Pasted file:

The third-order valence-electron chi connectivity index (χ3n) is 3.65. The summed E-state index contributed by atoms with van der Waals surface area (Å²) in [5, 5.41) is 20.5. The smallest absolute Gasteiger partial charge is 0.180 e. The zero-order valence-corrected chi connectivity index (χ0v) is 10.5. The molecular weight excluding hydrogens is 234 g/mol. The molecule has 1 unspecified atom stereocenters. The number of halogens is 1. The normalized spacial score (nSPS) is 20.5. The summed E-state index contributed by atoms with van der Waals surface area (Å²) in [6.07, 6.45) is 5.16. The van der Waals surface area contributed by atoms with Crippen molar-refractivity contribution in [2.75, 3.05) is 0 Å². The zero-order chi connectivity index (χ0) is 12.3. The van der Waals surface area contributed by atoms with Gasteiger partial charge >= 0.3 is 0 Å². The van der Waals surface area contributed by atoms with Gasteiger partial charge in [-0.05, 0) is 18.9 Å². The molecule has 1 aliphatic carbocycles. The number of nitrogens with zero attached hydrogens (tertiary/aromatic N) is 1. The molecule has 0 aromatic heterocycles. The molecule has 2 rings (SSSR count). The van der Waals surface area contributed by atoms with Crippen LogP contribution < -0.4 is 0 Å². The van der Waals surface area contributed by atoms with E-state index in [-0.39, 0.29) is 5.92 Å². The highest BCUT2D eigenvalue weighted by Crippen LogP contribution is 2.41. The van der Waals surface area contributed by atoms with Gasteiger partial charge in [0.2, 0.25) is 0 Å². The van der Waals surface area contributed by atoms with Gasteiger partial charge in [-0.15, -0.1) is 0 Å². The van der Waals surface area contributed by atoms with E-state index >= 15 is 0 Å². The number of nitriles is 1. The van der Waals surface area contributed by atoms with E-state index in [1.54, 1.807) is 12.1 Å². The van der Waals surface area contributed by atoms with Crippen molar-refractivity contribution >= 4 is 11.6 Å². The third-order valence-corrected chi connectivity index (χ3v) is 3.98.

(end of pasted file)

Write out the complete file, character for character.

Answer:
The third-order valence-electron chi connectivity index (χ3n) is 3.65. The summed E-state index contributed by atoms with van der Waals surface area (Å²) in [5, 5.41) is 20.5. The smallest absolute Gasteiger partial charge is 0.180 e. The zero-order valence-corrected chi connectivity index (χ0v) is 10.5. The molecular weight excluding hydrogens is 234 g/mol. The molecule has 1 unspecified atom stereocenters. The number of halogens is 1. The normalized spacial score (nSPS) is 20.5. The summed E-state index contributed by atoms with van der Waals surface area (Å²) in [6.07, 6.45) is 5.16. The van der Waals surface area contributed by atoms with Crippen molar-refractivity contribution in [2.75, 3.05) is 0 Å². The zero-order chi connectivity index (χ0) is 12.3. The van der Waals surface area contributed by atoms with Gasteiger partial charge >= 0.3 is 0 Å². The van der Waals surface area contributed by atoms with Gasteiger partial charge in [-0.05, 0) is 18.9 Å². The molecule has 1 aliphatic carbocycles. The number of nitrogens with zero attached hydrogens (tertiary/aromatic N) is 1. The molecule has 0 aromatic heterocycles. The molecule has 2 rings (SSSR count). The van der Waals surface area contributed by atoms with Crippen LogP contribution < -0.4 is 0 Å². The van der Waals surface area contributed by atoms with E-state index in [-0.39, 0.29) is 5.92 Å². The highest BCUT2D eigenvalue weighted by Crippen LogP contribution is 2.41. The van der Waals surface area contributed by atoms with Gasteiger partial charge in [0.2, 0.25) is 0 Å². The van der Waals surface area contributed by atoms with Gasteiger partial charge in [-0.15, -0.1) is 0 Å². The van der Waals surface area contributed by atoms with E-state index >= 15 is 0 Å². The number of nitriles is 1. The van der Waals surface area contributed by atoms with E-state index in [1.54, 1.807) is 12.1 Å². The van der Waals surface area contributed by atoms with Crippen molar-refractivity contribution >= 4 is 11.6 Å². The third-order valence-corrected chi connectivity index (χ3v) is 3.98.